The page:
I am strong because I am not afraid to admit that I made a decision I now regret.

I gave birth to a beautiful healthy baby girl 5 years later on September 16, 2011. I nursed her just a few moments after she was born and that was the beginning of the journey we are still on today. I am strong because even on my toughest days with sore and swollen nipples, I refused to give up.

The first month was so hard. I spent hours staying up all night nursing and trying to comfort my baby, but she would just scream and scream. I hit a breaking point one morning when she had been up crying for close to 7 hours and my husband found me sobbing and exhausted on the couch. I knew there was something wrong, but several doctors said she was fine. I am strong because I ignored those doctors and got a second opinion. My daughter was diagnosed with reflux at 4 weeks and we finally had an answer so we could make her feel better.

I unfortunately had to go back to work at 9 weeks and I pumped three times a day to try to keep up with her demand. I remember I cried the first time I had to pump at work. The sound of the machine pumping my milk could not compare to the soft sounds my baby makes while nursing. I am strong because I struggled with my supply those first weeks back to work and had to battle through blocked milk ducts, but I never gave up.

I continued pumping for my daughter for 11 months at work. I had always wanted to donate my milk so even after I no longer needed to pump for my daughter, I still continued pumping for 2 more months to build up a stash to donate. I am strong because I was able to donate 100 ounces of my milk to a mom who could not breastfeed and that was truly such a huge blessing.

My breastfeeding goal was originally 12 months, but as my daughter was approaching her first birthday, I became very sad at the thought of having to forcefully wean her. I had already been dealing with the typical question from others, “how much longer are you going to breastfeed?” I felt like I had a lot pressure to wean my child. There were days that she would still nurse like a newborn and other days, it was only when she was sleepy or hurt. It was obvious that she still needed to be nursed. I am strong because I continued to breastfeed past my goal of 12 months, despite the criticism I got from others.

Since my daughter was just an infant, I had wanted professional breastfeeding photos. She is my last baby after all and I wanted to remember this journey. A local photographer was having a mini session for World Breastfeeding Week and I decided I was going to finally get my pictures. These are the pictures that I am sharing with you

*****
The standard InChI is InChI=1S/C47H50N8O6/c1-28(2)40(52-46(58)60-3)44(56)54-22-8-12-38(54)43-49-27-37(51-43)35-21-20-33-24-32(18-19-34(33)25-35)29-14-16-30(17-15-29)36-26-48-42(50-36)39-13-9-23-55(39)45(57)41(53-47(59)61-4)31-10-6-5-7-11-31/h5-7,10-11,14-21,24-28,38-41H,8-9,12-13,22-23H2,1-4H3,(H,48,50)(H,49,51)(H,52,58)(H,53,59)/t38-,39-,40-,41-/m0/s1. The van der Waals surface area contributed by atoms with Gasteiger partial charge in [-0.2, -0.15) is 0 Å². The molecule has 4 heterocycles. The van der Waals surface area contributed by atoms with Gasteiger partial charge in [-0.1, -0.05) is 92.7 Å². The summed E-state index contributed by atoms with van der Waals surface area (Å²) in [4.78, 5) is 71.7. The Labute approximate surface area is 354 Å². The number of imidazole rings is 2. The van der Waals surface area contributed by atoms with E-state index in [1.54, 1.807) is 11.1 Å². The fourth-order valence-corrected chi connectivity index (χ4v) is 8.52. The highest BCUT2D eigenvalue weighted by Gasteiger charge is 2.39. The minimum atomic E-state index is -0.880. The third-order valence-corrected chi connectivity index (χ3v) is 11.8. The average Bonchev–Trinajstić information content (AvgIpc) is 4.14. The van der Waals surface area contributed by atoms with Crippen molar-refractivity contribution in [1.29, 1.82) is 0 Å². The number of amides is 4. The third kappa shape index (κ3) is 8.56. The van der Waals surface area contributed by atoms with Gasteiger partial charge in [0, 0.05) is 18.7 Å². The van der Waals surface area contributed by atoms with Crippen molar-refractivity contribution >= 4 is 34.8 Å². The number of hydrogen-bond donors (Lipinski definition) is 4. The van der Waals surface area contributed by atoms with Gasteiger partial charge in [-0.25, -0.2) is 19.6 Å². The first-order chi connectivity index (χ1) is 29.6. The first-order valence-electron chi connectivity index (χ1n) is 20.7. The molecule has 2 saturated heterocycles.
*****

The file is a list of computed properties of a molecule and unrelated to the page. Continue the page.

today. I am strong because I am still breastfeeding 23 months later and will continue to until my daughter decides to wean.

I am strong because I am doing what I feel is best for my child.

Jennifer's I Am Strong Post, Extended Breastfeeding

Jennifer's I am Strong post, extended breastfeeding

Twins Born Naturally in a Hospital {One Breech} and Breastfeeding Twins!

Twins Born Naturally in a Hospital {One Breech} and Breastfeeding Twins!

I am a mom of 3. I got pregnant with my twins while on the 5 year IUD. When I found out I was pregnant, I already had a baby girl that just turned 1. Finding out I was pregnant was a shock and at 11 weeks finding out I was having twins was a bigger surprise. I had to change midwives because I had my first child with a midwife at home and she wasn’t able to attend high-risk pregnancies. I went to midwives 45 minutes from where I lived to get the care I wanted. Every month after I had an ultra sound. At 20 weeks, I found out they were both boys.

I was always tired and ran out of energy quickly. I had morning sickness the entire time. The smell of toothpaste, eggs, body odor and BBQ sauce always made me sick. I woke up late took a nap and went to bed early! My ribs were popped out of place about 8 times during 30 weeks to 37 weeks. I had to keep my chest wrapped. At 34 weeks Baby B was still not turned. I started having troubles moving, lost my balance often, and couldn’t sleep more than 45 minutes with out waking up and having to stand up and move. At 37 weeks 2 days, I had my last check up I was dilated to 3 1/2 centimeters and both babies turned vertex!

I went home and took a nap, enjoyed my daughter and cleaned up a little. At 8:12PM, I started with painful back labor. When I got to the hospital at 9:35, I was dilated to 9 ½ centimeters. I continued to stand (counting the seconds in my contractions being 20 seconds apart) while they checked me and hooked me up to the monitors. I had to deliver in the operating room in case of any problems! I had my best friend with me, my midwife and 7 other people in the room. I gave birth to my son Landon Jackson at 10:13PM naturally. After Baby A was out baby B turned sideways, My midwife tried to turn him manually and instead of him turning down he became breech. About, 13 minutes later at 10:26PM, I gave birth to my second son, breech. I was able to breastfeed both of my twins for about 45 minutes after birth. My first night in the hospital was spent trying to get my bleeding under control. Around 4:00AM, I received 6 shots and a nurse pushing on my belly until the bleeding finally slowed down.